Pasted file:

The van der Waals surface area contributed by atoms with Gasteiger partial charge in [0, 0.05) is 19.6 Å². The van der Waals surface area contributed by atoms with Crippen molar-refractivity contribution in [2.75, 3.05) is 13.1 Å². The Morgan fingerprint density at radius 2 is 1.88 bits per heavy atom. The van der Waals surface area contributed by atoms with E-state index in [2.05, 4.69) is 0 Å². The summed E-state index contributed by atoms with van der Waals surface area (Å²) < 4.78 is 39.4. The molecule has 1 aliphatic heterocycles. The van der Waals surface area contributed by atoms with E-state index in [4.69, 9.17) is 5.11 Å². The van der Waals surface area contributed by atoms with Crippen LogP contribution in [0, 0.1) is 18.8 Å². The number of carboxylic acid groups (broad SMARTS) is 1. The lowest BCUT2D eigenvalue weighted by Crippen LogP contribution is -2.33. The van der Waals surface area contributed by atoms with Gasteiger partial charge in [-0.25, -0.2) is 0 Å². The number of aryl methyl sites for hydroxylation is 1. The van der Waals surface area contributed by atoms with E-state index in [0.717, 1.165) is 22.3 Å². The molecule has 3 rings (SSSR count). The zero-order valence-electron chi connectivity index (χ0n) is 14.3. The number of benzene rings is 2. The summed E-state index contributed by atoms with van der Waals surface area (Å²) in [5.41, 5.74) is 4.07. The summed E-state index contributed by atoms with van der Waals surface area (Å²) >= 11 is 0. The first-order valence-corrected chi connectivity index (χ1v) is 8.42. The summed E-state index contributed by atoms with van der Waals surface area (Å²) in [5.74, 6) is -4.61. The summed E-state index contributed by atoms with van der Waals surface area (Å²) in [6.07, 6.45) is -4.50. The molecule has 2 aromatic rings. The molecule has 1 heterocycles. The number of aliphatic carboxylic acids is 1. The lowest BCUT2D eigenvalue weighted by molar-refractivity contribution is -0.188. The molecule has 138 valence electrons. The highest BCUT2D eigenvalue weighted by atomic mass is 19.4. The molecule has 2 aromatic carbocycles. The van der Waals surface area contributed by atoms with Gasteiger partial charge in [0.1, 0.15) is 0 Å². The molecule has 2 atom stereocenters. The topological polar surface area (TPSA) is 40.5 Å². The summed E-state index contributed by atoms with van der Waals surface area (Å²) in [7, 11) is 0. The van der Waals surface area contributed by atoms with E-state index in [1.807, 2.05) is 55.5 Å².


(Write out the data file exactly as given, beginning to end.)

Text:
The van der Waals surface area contributed by atoms with Gasteiger partial charge in [0, 0.05) is 19.6 Å². The van der Waals surface area contributed by atoms with Crippen molar-refractivity contribution in [2.75, 3.05) is 13.1 Å². The Morgan fingerprint density at radius 2 is 1.88 bits per heavy atom. The van der Waals surface area contributed by atoms with E-state index in [2.05, 4.69) is 0 Å². The summed E-state index contributed by atoms with van der Waals surface area (Å²) < 4.78 is 39.4. The molecule has 1 aliphatic heterocycles. The van der Waals surface area contributed by atoms with E-state index in [4.69, 9.17) is 5.11 Å². The van der Waals surface area contributed by atoms with Crippen LogP contribution in [0, 0.1) is 18.8 Å². The number of carboxylic acid groups (broad SMARTS) is 1. The lowest BCUT2D eigenvalue weighted by Crippen LogP contribution is -2.33. The van der Waals surface area contributed by atoms with Gasteiger partial charge in [-0.25, -0.2) is 0 Å². The number of aryl methyl sites for hydroxylation is 1. The van der Waals surface area contributed by atoms with E-state index in [0.717, 1.165) is 22.3 Å². The molecule has 3 rings (SSSR count). The zero-order valence-electron chi connectivity index (χ0n) is 14.3. The number of benzene rings is 2. The summed E-state index contributed by atoms with van der Waals surface area (Å²) in [5.41, 5.74) is 4.07. The summed E-state index contributed by atoms with van der Waals surface area (Å²) >= 11 is 0. The first-order valence-corrected chi connectivity index (χ1v) is 8.42. The summed E-state index contributed by atoms with van der Waals surface area (Å²) in [5.74, 6) is -4.61. The summed E-state index contributed by atoms with van der Waals surface area (Å²) in [6.07, 6.45) is -4.50. The molecule has 2 aromatic rings. The molecule has 1 heterocycles. The number of aliphatic carboxylic acids is 1. The lowest BCUT2D eigenvalue weighted by molar-refractivity contribution is -0.188. The molecule has 138 valence electrons. The highest BCUT2D eigenvalue weighted by atomic mass is 19.4. The molecule has 2 aromatic carbocycles. The van der Waals surface area contributed by atoms with Gasteiger partial charge in [0.1, 0.15) is 0 Å². The molecule has 2 atom stereocenters. The topological polar surface area (TPSA) is 40.5 Å². The summed E-state index contributed by atoms with van der Waals surface area (Å²) in [7, 11) is 0. The van der Waals surface area contributed by atoms with E-state index in [1.807, 2.05) is 55.5 Å².